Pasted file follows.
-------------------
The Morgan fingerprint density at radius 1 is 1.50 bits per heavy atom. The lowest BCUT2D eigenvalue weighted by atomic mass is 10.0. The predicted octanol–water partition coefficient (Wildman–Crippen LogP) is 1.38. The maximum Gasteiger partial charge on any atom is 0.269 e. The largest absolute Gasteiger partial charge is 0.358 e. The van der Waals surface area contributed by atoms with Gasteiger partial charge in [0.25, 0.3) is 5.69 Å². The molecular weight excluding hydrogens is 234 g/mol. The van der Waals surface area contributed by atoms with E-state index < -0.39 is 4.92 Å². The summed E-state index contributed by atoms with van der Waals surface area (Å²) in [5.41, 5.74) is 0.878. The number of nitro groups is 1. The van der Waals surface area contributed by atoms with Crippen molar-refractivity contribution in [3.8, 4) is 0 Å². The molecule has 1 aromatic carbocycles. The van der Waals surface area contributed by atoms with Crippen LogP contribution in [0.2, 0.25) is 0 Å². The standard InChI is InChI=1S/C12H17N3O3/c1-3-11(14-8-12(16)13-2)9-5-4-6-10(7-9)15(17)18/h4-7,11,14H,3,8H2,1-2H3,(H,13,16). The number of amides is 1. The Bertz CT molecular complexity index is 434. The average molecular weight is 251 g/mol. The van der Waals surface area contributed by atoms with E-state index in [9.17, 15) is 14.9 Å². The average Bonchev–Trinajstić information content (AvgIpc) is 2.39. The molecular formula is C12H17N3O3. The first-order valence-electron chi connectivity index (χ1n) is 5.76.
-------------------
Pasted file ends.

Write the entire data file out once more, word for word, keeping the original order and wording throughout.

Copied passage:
The Morgan fingerprint density at radius 1 is 1.50 bits per heavy atom. The lowest BCUT2D eigenvalue weighted by atomic mass is 10.0. The predicted octanol–water partition coefficient (Wildman–Crippen LogP) is 1.38. The maximum Gasteiger partial charge on any atom is 0.269 e. The largest absolute Gasteiger partial charge is 0.358 e. The van der Waals surface area contributed by atoms with Gasteiger partial charge in [0.25, 0.3) is 5.69 Å². The molecular weight excluding hydrogens is 234 g/mol. The van der Waals surface area contributed by atoms with E-state index < -0.39 is 4.92 Å². The summed E-state index contributed by atoms with van der Waals surface area (Å²) in [5.41, 5.74) is 0.878. The number of nitro groups is 1. The van der Waals surface area contributed by atoms with Crippen molar-refractivity contribution in [3.8, 4) is 0 Å². The molecule has 1 aromatic carbocycles. The van der Waals surface area contributed by atoms with Crippen LogP contribution in [0.2, 0.25) is 0 Å². The standard InChI is InChI=1S/C12H17N3O3/c1-3-11(14-8-12(16)13-2)9-5-4-6-10(7-9)15(17)18/h4-7,11,14H,3,8H2,1-2H3,(H,13,16). The number of amides is 1. The Bertz CT molecular complexity index is 434. The average molecular weight is 251 g/mol. The van der Waals surface area contributed by atoms with E-state index in [9.17, 15) is 14.9 Å². The average Bonchev–Trinajstić information content (AvgIpc) is 2.39. The molecular formula is C12H17N3O3. The first-order valence-electron chi connectivity index (χ1n) is 5.76.